3. by obtaining serum 25-hydroxyvitamin D levels, which reflect vitamin D stores. In the setting of renal insufficiency or suspected vitamin D resistance, serum 1,25(OH)2D levels are informative. Hypocalcemia: Treatment The approach to treatment depends on the severity of the hypocalcemia, the rapidity with which it develops, and the accompanying complications (e.g., seizures, laryngospasm). Acute, symptomatic hypocalcemia is initially managed with calcium gluconate, 10 mL 10% wt/vol (90 mg or 2.2 mmol) intravenously, diluted in 50 mL of 5% dextrose or 0.9% sodium chloride, given intravenously over 5 min. Continuing hypocalcemia often requires a constant intravenous infusion (typically 10 ampuls of calcium gluconate or 900 mg of calcium in 1 L of 5% dextrose or 0.9% sodium chloride administered over 24 h). Accompanying hypomagnesemia, if present, should be treated with appropriate magnesium supplementation. Chronic hypocalcemia due to hypoparathyroidism is treated with calcium supplements (1000–1500 mg/d elemental calcium in divided doses) and either vitamin D2 or D3 (25,000–100,000 U daily) or calcitriol [1,25(OH)2D, 0.25–2 µg/d]. Other vitamin D metabolites (dihydrotachysterol, alfacalcidiol) are now used less frequently. Vitamin D deficiency, however, is best treated using vitamin D supplementation, with the dose depending on the severity of the deficit and the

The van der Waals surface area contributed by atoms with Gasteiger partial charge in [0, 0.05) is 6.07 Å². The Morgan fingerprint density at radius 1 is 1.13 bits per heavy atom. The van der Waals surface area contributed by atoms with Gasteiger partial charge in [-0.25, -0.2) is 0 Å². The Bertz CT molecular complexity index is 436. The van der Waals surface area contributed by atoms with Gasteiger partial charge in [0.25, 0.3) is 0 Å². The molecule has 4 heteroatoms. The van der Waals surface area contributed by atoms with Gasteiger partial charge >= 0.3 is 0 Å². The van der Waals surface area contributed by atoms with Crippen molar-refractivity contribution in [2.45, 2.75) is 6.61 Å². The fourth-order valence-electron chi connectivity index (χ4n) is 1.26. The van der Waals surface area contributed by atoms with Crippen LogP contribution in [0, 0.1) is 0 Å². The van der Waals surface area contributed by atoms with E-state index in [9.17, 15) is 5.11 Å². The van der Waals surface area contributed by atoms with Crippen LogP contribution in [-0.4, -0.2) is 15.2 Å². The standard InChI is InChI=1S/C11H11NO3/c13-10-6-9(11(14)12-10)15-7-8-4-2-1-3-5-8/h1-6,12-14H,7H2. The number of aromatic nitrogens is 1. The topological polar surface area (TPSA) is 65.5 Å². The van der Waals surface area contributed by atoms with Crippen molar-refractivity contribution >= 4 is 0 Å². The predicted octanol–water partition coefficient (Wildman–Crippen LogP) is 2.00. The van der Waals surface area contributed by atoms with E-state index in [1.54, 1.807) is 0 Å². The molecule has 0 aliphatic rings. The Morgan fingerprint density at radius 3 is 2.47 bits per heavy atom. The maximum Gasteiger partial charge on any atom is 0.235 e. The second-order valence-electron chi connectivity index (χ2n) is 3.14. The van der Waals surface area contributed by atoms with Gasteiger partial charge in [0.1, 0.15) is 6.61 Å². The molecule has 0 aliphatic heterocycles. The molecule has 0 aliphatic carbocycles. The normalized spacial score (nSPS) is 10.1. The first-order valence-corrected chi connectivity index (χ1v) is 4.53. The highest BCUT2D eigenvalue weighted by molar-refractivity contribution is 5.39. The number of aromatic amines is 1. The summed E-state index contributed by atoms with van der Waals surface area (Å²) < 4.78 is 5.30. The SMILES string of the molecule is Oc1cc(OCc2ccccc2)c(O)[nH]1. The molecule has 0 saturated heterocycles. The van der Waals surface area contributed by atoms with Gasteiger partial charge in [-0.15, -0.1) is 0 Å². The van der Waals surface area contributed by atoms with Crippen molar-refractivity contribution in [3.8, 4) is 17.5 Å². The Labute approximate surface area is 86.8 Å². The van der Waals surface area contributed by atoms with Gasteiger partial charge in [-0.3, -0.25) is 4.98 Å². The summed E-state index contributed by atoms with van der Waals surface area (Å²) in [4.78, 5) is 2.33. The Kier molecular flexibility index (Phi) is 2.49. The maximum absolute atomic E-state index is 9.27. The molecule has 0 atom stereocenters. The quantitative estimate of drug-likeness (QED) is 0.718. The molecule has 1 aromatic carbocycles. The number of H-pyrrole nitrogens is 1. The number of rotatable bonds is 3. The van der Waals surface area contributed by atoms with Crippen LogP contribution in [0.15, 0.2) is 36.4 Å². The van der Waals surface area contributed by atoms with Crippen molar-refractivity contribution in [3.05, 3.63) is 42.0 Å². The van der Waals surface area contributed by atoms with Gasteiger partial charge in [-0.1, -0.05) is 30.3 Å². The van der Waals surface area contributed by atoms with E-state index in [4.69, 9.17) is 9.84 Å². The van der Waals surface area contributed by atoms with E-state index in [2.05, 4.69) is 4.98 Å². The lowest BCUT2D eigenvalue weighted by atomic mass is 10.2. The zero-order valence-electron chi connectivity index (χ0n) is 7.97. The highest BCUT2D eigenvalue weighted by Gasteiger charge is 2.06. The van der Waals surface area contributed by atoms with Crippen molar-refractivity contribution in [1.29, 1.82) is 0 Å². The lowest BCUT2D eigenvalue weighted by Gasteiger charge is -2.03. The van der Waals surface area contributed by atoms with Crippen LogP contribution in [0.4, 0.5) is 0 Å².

4. underlying cause. Thus, nutritional vitamin D deficiency generally responds to relatively low doses of vitamin D (50,000 U, 2–3 times per week for several months), while vitamin D deficiency due to malabsorption may require much higher doses (100,000 U/d or more). The treatment goal is to bring serum calcium into the low normal range and to avoid hypercalciuria, which may lead to nephrolithiasis. FURTHER READINGS Bilezikian JP, Silverberg SJ: Asymptomatic primary hyperparathyroidism. N Engl J Med 350:1746, 2004 [PMID: 15103001] Farford B et al: Nonsurgical management of primary hyperparathyroidism. Mayo Clin Proc 82(3):351, 2007 [PMID: 17352371] Finkelstein JS, Potts JT Jr: Medical management of hypercalcemia, in Endocrinology, 5th ed, LJ DeGroot, JL Jameson (eds). Philadelphia, Elsevier, 2006 Kifor O et al: Activating antibodies to the calcium-sensing receptor in two patients with autoimmune hypoparathyroidism. J Clin Endocrinol Metab 89:548,
  5. 2004 [PMID: 14764760] Marx SJ: Hyperparathyroid and hypoparathyroid disorders. N Engl J Med 343:1863, 2000 [PMID: 11117980] Stewart AF: Hypercalcemia associated with cancer. N Engl J Med 352:373, 2005 [PMID: 15673803] Thakker RV: Genetics of endocrine and metabolic disorders: parathyroid. Rev Endocr Metab Disord 5:37, 2004 [PMID: 14966388]

CÓ THỂ BẠN MUỐN DOWNLOAD

Đồng bộ tài khoản